In an excellent chapter on terrorism entitled “Skies of Flame”, the author makes a distinction between “the war on terror” and “the war against terrorists”. He believes that the war on terror is essentially unwinnable. “Anytime you declare victory, you can find that your crowing is the precursor to this or that extremist strapping bombs to his or her body.” He cautions the readers against misinterpreting his view on unwinnability of the war on terror against leading to the conclusion that the battle against terrorists too is unwinnable. His intellectual integrity leads the author to admit that the world has made some progress in the battle against terrorists on President Bush’s watch despite his strategy but because of some of his tactics. A settlement of the Palestinian problem, he is convinced, “would do more to hack through the roots of terrorism in the Middle East than anything else.” He emphasises the generally recognised but unheeded need to reject the confrontational view of Islam.
Quoting Amartya Sen, the author believes that the only way to “win” the war on terror is to remember our humanism, the foundation of any global civil society. Democracies, he says, should live by their principles in fighting terrorism. However, he comes to what for him is obviously an unpleasant conclusion, namely, that “terrorism is something that is very unlikely to be expunged from our lives.”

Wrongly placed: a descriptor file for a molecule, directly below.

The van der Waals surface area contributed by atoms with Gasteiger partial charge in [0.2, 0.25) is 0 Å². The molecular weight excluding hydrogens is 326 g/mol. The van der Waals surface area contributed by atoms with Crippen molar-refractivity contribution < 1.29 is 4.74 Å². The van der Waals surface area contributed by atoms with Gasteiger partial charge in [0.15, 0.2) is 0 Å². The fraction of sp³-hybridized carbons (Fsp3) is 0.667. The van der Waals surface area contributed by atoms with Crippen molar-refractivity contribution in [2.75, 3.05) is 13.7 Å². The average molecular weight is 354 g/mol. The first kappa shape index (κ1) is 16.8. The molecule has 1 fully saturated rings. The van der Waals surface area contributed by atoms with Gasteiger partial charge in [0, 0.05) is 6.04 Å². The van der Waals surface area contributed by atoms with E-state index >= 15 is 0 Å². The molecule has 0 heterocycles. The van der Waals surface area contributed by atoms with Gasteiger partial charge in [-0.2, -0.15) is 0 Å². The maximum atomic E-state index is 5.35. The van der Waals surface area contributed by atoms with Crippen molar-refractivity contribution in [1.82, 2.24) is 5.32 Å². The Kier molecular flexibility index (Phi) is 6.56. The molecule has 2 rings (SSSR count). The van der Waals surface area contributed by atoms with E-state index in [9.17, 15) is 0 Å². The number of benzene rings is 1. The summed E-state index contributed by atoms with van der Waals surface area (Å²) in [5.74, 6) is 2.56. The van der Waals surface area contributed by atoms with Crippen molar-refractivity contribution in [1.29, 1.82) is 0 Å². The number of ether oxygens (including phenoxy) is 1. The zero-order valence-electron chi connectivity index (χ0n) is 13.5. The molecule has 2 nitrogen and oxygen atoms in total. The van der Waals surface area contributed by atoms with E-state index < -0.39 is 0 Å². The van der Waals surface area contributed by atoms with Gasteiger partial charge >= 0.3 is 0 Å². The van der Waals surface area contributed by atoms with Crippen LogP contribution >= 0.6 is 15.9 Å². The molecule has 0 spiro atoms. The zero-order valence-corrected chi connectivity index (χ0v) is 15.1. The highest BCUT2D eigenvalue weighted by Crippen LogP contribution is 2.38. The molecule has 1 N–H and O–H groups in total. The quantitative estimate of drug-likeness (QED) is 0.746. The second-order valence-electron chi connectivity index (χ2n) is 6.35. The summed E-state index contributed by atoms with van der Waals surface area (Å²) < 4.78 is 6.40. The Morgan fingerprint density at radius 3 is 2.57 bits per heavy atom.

Patten is a strong supporter of the U.N. despite its inadequacies and imperfections. He is highly sceptical of the proposed Alliance of Democracies. The importance he gives to China in the 21st century order of things comes through repeatedly but he is not ready to accord the status of a superpower to China. “If the Chinese are to become a superpower, they are going to have to square a lot of circles, solve a lot of problems, in the coming century.” He has a balanced approach towards non-proliferation issues. As for Iran, he has this to say: “If there was ever a measure of the degree to which America’s problems in the world are self-inflicted, Iran is it.”
The one problem with the book is its size, its verbosity. What has been expressed in 450 pages could easily have been compressed in about 350, without sacrificing any of its substance. All in all, however, What Next? is a one volume reference book, which libraries as well as individual scholars would find extremely useful for the study of the major challenges facing humankind today and in the years ahead.
(The reviewer, Chinmaya R.Gharekhan, is the author of “The Horseshoe Table: An Inside View of the UN Security Council”.)